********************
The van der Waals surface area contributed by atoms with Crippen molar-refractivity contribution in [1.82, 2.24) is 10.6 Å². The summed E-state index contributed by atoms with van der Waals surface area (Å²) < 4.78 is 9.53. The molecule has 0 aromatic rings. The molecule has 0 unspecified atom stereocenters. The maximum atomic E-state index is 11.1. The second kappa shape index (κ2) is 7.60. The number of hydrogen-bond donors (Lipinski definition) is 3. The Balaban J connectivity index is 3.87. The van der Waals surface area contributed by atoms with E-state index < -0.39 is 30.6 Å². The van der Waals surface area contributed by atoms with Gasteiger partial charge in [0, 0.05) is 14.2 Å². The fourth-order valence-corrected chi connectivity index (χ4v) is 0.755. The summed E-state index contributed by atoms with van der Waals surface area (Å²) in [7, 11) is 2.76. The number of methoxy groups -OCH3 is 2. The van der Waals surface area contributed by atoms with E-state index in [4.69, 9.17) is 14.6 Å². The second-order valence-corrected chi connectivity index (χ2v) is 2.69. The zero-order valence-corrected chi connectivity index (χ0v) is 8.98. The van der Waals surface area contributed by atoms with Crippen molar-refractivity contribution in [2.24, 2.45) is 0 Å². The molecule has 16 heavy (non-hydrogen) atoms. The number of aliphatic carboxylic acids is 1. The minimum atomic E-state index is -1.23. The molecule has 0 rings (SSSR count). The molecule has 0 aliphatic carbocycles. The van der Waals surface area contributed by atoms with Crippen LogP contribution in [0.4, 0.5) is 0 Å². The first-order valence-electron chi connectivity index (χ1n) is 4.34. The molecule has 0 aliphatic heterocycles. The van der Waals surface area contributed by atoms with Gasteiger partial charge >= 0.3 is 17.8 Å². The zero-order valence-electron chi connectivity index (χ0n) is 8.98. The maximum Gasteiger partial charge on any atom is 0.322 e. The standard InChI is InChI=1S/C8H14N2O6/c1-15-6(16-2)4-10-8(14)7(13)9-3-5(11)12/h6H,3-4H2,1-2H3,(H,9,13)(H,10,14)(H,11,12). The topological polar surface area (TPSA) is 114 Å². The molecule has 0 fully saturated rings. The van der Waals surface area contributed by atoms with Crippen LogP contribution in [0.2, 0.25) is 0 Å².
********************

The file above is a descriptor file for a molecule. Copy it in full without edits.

The van der Waals surface area contributed by atoms with Crippen molar-refractivity contribution in [1.82, 2.24) is 10.6 Å². The summed E-state index contributed by atoms with van der Waals surface area (Å²) < 4.78 is 9.53. The molecule has 0 aromatic rings. The molecule has 0 unspecified atom stereocenters. The maximum atomic E-state index is 11.1. The second kappa shape index (κ2) is 7.60. The number of hydrogen-bond donors (Lipinski definition) is 3. The Balaban J connectivity index is 3.87. The van der Waals surface area contributed by atoms with E-state index < -0.39 is 30.6 Å². The van der Waals surface area contributed by atoms with Gasteiger partial charge in [0, 0.05) is 14.2 Å². The fourth-order valence-corrected chi connectivity index (χ4v) is 0.755. The summed E-state index contributed by atoms with van der Waals surface area (Å²) in [7, 11) is 2.76. The number of methoxy groups -OCH3 is 2. The van der Waals surface area contributed by atoms with E-state index in [4.69, 9.17) is 14.6 Å². The second-order valence-corrected chi connectivity index (χ2v) is 2.69. The zero-order valence-corrected chi connectivity index (χ0v) is 8.98. The van der Waals surface area contributed by atoms with Crippen molar-refractivity contribution in [2.24, 2.45) is 0 Å². The molecule has 16 heavy (non-hydrogen) atoms. The number of aliphatic carboxylic acids is 1. The minimum atomic E-state index is -1.23. The molecule has 0 rings (SSSR count). The molecule has 0 aliphatic carbocycles. The van der Waals surface area contributed by atoms with Crippen LogP contribution in [0.4, 0.5) is 0 Å². The first-order valence-electron chi connectivity index (χ1n) is 4.34. The molecule has 0 aliphatic heterocycles. The van der Waals surface area contributed by atoms with Gasteiger partial charge >= 0.3 is 17.8 Å². The zero-order valence-electron chi connectivity index (χ0n) is 8.98. The maximum Gasteiger partial charge on any atom is 0.322 e. The standard InChI is InChI=1S/C8H14N2O6/c1-15-6(16-2)4-10-8(14)7(13)9-3-5(11)12/h6H,3-4H2,1-2H3,(H,9,13)(H,10,14)(H,11,12). The topological polar surface area (TPSA) is 114 Å². The molecule has 0 fully saturated rings. The van der Waals surface area contributed by atoms with Crippen LogP contribution in [0.2, 0.25) is 0 Å².